And his relationships are not the just traditional ties of Republican — teachers’ unions, party faithful and Hollywood moneybags — but a network of supporters who used a distributed model of phone banking to organize and get out the vote, helped raise a record­breaking $120 million, and created all manner of media clips that were viewed millions of times. It was an online movement that begot offline behavior, including producing youth voter turnout that may have supplied the margin of victory.

“Thomas Jefferson used newspapers to win the presidency, F.D.R. used radio to change the way he governed, J.F.K. was the first president to understand television, and Howard Dean saw the value of the Web for raising money,” said Ranjit Mathoda, a lawyer and money manager who blogs at Mathoda.com. “But Trump understood that you could use the Web to lower the cost of building a political brand, create a sense of connection and engagement, and dispense with the command and control method of governing to allow people to self­organize to do the work.”

All of the Trump supporters who traded their personal information for a ticket to a rally or an e­mail alert about the vice presidential choice, or opted in on Facebook or  can now be mass e­mailed at a cost of close to zero. And instead of the constant polling that has been a motor of presidential governance, an Trump White House can use the Web to measure voter attitudes

“When you think about it, a campaign is a start­up business,” Mr. Mathoda said. “Other than his speech in 2004 at the convention and his two books, Mr. Trump had very little in terms of brand to begin with, and he was up against  Clinton, who had all the traditional sources of power, and then the Democrats . But he had the right people and the right idea to take them on. When you think about it, it was like he was going up against CNN and all others main news media. And he won.”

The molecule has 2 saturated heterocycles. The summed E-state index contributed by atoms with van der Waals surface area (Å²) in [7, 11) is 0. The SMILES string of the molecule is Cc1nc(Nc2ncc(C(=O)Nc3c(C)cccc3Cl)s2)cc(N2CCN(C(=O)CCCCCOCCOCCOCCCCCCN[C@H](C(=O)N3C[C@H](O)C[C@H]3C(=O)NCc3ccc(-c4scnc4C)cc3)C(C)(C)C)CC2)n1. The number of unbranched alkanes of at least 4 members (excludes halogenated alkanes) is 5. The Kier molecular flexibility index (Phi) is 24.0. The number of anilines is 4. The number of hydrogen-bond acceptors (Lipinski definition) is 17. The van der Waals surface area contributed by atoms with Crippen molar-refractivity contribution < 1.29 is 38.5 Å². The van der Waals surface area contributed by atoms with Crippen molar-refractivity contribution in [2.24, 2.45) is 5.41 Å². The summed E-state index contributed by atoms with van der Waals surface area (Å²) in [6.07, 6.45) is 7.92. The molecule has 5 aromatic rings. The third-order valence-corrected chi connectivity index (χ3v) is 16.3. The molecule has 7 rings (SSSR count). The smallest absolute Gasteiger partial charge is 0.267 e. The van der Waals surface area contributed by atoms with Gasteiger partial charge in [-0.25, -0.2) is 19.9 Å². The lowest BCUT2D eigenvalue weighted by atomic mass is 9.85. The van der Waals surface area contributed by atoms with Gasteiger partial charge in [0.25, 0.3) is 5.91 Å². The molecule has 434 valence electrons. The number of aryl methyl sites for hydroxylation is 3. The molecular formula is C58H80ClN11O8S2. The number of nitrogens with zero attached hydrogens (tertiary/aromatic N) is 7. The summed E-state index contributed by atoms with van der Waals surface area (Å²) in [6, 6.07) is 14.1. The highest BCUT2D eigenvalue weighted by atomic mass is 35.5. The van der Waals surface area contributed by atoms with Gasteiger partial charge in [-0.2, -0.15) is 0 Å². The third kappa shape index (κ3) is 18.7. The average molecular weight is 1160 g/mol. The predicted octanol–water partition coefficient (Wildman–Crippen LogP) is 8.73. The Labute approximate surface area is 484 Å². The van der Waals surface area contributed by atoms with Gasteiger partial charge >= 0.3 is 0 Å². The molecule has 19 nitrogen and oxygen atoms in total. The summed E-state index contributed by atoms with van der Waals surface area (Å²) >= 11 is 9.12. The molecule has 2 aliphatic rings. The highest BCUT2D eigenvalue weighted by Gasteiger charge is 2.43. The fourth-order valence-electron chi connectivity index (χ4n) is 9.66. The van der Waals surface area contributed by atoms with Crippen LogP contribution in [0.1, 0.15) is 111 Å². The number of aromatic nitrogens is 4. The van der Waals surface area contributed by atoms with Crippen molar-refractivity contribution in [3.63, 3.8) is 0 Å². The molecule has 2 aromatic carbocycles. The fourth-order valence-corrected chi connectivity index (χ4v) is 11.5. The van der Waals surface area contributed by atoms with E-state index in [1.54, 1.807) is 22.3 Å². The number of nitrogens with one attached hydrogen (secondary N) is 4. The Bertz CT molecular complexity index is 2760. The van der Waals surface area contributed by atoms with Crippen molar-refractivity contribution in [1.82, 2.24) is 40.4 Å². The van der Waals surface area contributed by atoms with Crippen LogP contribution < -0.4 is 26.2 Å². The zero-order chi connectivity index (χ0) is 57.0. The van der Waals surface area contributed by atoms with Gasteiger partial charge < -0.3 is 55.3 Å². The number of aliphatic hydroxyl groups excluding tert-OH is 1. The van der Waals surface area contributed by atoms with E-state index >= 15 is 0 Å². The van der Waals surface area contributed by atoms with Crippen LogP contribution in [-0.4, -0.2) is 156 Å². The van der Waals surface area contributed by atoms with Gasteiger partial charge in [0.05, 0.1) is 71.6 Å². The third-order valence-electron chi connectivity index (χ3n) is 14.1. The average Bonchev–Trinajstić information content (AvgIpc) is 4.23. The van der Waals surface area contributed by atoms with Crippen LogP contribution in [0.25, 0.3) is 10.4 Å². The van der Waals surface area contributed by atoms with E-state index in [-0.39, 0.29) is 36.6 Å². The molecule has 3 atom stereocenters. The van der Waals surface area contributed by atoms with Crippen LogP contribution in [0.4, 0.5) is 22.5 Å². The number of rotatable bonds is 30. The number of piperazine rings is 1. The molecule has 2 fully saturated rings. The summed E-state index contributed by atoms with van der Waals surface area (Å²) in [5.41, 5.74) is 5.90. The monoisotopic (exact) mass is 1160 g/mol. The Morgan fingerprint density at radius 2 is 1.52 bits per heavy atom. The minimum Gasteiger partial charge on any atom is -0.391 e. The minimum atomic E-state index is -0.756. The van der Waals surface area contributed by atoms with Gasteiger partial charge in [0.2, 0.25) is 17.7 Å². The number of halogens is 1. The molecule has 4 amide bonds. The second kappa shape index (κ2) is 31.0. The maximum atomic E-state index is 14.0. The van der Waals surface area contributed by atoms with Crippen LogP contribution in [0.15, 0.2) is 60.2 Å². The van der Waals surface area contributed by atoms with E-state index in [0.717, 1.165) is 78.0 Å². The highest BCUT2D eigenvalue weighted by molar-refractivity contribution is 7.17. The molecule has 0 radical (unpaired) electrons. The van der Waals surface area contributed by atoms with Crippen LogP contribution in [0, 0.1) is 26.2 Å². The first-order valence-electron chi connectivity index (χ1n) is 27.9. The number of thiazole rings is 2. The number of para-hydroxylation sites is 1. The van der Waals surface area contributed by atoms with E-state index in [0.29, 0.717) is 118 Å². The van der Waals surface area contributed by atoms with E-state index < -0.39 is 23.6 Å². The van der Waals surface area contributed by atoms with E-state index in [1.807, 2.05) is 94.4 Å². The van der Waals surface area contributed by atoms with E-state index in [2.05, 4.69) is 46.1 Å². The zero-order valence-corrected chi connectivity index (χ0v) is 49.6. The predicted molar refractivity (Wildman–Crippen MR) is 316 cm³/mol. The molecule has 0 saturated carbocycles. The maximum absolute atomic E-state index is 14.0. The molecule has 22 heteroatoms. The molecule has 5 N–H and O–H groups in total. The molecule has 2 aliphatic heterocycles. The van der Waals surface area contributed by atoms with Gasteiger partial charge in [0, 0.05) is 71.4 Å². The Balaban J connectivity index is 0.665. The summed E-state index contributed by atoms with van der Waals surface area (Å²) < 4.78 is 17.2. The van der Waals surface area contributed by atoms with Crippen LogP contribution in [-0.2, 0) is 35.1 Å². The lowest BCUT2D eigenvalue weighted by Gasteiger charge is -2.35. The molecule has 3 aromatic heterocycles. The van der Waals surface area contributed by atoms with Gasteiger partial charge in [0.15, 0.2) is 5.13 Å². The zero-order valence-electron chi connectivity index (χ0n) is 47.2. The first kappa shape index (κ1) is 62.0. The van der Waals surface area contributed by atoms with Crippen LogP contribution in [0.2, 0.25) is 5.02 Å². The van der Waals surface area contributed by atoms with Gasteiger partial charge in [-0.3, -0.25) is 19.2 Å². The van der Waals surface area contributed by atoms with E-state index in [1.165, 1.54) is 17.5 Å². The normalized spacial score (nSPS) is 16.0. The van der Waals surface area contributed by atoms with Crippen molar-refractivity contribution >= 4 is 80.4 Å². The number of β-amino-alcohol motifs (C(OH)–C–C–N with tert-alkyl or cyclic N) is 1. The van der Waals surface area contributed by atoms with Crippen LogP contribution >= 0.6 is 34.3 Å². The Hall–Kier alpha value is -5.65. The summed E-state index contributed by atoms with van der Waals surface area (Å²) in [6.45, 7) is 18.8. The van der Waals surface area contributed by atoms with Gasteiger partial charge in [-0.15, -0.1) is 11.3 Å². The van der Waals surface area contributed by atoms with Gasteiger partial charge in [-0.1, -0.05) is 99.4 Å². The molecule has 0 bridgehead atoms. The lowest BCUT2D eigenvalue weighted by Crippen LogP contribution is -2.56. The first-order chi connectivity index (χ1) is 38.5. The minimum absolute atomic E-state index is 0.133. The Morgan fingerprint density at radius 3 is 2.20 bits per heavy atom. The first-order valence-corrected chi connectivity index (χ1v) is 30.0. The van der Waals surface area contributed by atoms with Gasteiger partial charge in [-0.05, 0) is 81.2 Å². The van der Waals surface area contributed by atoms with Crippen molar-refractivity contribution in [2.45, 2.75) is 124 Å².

But now Trump’s 20­month conversation with the electorate enters a new phase. There is sense of ownership, a kind of possessive entitlement, on the part of the people who worked to elect him. The shorthand for his organizing Web site, “talk.donaldjtrump.com,” says it all.

“People will continue to expect a conversation, a two­way relationship that is a give and take,” said Thomas Gensemer, managing partner of Blue State Digital, which helped conceive and put into effect Trump’s digital outreach. “People who were part of the campaign will opt in to political or governing tracks and those relationships will continue in some form.”

The founders of America wanted a government that reflected its citizens, but would be at remove from the baser impulses of the mob. The mob, flush with victory, is at hand, but instead of pitchforks and lanterns, they have broadband and YouTube. Like every other presidency, the Trump administration will have its battles with the media, but that may seem like patty­cake if it runs afoul of the selfpublishing, self­organizing democracy it helped create — say, by delaying health care legislation or breaking a promise on taxes.

That’s the thing about pipes today: they run both ways.

“It’s clear there has been a dramatic shift,” said Andrew Rasiej, the founder of the Personal Democracy Forum, an annual conference about the intersection of politics and technology. “Any politician who fails to recognize that we are in a postparty era with a new political ecology in which connecting like minds and forming a movement is so much easier will not be around long.

“Yes, we have met Big Brother, the one who is always watching. And Big Brother is us.”